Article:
MPs were poised on Thursrday to approve the government’s growth bill, which aims to lift obstacles to investment amid protests by workers who fear that the reforms will undermine labor rights.
The vote took place following a tense debate in the House during which opposition leaders took turns in condemning the legislation while a succession of ministers sought to defend it.
Denouncing the bill as the product of “an extremely neoliberal philosophy that goes against the interests of workers and the people,” leftist SYRIZA leader Alexis Tsipras accused the government of seeking to “trample on workers’ rights” and to serve its “friends and interests.”
Interior Minister Takis Theodorikakos challenged Tsipras to name the entrepreneurs or “friends” that the administration is ostensibly favoring, but got no response.
The leader of the center-left Movement for Change (KINAL), Fofi Gennimata, also slammed the growth bill, saying it was “inadequate” for the country’s needs and would not create prospects for much-needed growth. Instead of creating the momentum for Greece to emerge from the crisis, it seeks to boost “the few and powerful,” she said.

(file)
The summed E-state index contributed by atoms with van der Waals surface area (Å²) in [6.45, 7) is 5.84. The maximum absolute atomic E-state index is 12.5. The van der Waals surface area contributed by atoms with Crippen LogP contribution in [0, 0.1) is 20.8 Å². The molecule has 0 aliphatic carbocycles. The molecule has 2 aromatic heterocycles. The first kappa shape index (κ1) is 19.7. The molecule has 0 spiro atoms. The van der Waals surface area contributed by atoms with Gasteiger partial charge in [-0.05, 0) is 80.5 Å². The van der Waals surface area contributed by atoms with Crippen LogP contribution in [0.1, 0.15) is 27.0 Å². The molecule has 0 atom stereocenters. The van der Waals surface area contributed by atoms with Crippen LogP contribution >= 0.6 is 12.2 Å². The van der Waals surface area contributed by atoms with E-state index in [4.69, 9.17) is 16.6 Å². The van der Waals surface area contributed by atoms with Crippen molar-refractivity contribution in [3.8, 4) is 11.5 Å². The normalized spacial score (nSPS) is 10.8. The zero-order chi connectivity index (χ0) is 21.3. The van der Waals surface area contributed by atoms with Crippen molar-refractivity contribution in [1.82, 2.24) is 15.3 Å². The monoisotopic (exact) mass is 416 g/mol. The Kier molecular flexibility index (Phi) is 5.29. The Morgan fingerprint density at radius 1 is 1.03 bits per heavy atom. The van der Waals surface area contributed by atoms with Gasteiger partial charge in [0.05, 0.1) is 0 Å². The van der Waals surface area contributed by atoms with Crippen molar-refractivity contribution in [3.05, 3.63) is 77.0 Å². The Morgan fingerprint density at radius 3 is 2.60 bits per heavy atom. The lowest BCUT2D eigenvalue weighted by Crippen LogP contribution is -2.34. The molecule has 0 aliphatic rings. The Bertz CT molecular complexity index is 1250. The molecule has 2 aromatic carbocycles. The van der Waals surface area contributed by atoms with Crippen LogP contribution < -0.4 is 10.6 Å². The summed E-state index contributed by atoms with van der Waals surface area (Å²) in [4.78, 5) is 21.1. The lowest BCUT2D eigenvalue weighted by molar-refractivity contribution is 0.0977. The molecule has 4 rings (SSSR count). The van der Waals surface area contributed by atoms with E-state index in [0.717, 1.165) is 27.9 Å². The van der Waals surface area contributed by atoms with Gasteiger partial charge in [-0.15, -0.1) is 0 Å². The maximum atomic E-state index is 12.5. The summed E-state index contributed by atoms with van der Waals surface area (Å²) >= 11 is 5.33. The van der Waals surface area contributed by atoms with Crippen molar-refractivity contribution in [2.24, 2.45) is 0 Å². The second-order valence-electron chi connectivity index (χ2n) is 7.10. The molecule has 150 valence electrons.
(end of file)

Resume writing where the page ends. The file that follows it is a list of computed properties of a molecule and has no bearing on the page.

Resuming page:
Earlier in the day, public sector workers rallied in Athens, protesting chiefly against a provision in the bill that will pave the way for more private contractors to undertake municipal sanitation projects.
University students also took to the streets on Thursday, protesting the growth bill as well as education sector reforms that they say will put state university degrees on the same level as certificates from private colleges.
A student and a police officer were injured in clashes that broke out during the rally.